by Daniel Fink, MD, Chair, The Quiet Coalition
On June 10, our noise colleague Jan Mayes presented a paper at the 180th meeting of the Acoustical Society of America titled “Personal Audio System Use Can Harm Auditory Health.” I was co-author, and participated in a press conference organized by the ASA before her presentation. This News Medical article is our first media coverage from that press conference, in a UK medical news website. This Healthline mention is our second. We hope there will be more.
The reporter gets the facts exactly right. Personal audiosystem use is bad for your ears. Personal audio systems, also called personal listening devices or personal music players, are a sound content source and headphones or earbuds, so the user can listen to music or podcasts or books on tape without disturbing others.
MP3 players and smartphones are examples of PAS, but sometimes they have video capabilities as well, such as tablet devices. PAS use is widespread, especially among young people, who listen at high volumes many days a week for hours each day.
The result is auditory damage–hearing loss and tinnitus–in young people, already found in anecdotal reports from audiologists and ENT physicians but not generally found on epidemiological studies of hearing in young people. This is because loud sound damages hair cells in the cochlea, but it takes loss of approximately 40% of the hair cells for the hearing loss to be detected by standard audiometry techniques. Research techniques, though, show the auditory damage.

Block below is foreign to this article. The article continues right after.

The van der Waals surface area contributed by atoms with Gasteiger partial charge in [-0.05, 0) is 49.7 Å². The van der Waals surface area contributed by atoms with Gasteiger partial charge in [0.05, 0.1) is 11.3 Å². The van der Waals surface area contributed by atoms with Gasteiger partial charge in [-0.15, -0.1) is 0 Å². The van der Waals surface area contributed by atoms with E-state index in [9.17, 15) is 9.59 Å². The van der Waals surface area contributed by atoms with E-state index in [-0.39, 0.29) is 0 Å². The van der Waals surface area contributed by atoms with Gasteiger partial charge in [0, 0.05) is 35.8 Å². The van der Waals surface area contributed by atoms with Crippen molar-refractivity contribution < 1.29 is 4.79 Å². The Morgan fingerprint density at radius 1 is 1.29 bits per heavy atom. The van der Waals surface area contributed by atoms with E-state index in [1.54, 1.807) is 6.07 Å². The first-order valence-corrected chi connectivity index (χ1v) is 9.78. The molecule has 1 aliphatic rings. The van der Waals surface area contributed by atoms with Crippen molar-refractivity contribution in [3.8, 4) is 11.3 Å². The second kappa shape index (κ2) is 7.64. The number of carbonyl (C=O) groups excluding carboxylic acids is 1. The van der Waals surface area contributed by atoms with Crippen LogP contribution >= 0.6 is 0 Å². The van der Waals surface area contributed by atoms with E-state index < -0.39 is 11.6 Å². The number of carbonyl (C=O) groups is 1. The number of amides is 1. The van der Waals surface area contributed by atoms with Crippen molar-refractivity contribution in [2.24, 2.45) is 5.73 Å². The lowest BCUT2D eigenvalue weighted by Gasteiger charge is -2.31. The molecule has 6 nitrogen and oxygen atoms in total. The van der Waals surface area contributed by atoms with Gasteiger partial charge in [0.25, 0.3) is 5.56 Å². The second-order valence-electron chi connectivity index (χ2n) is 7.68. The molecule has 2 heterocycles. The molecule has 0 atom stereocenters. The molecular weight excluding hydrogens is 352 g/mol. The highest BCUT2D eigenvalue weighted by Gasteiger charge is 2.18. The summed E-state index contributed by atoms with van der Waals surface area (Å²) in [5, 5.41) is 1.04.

I don’t expect young people, including children as young as 3, to understand the risks of PAS use, but their parents and teachers should.
Unfortunately, information about safe listening is scarce, and many people, including a reporter at the Wall Street Journal, think that 85 decibels (dB)is a safe listening level. It isn’t.
The 85 dB standard is derived from the occupational noise exposure standard. As I said in the linked article, “[a] noise level that won’t prevent hearing loss in factory workers or heavy equipment operators is far too high for a young child whose ears have to last an entire lifetime.”
Looking for a safe PAS is like looking for a safe cigarette. You won’t find one. Headphones with a volume limit are safer than those without this feature, as are noise-canceling or isolating headphones or earbuds, but it’s far safer not to use PAS.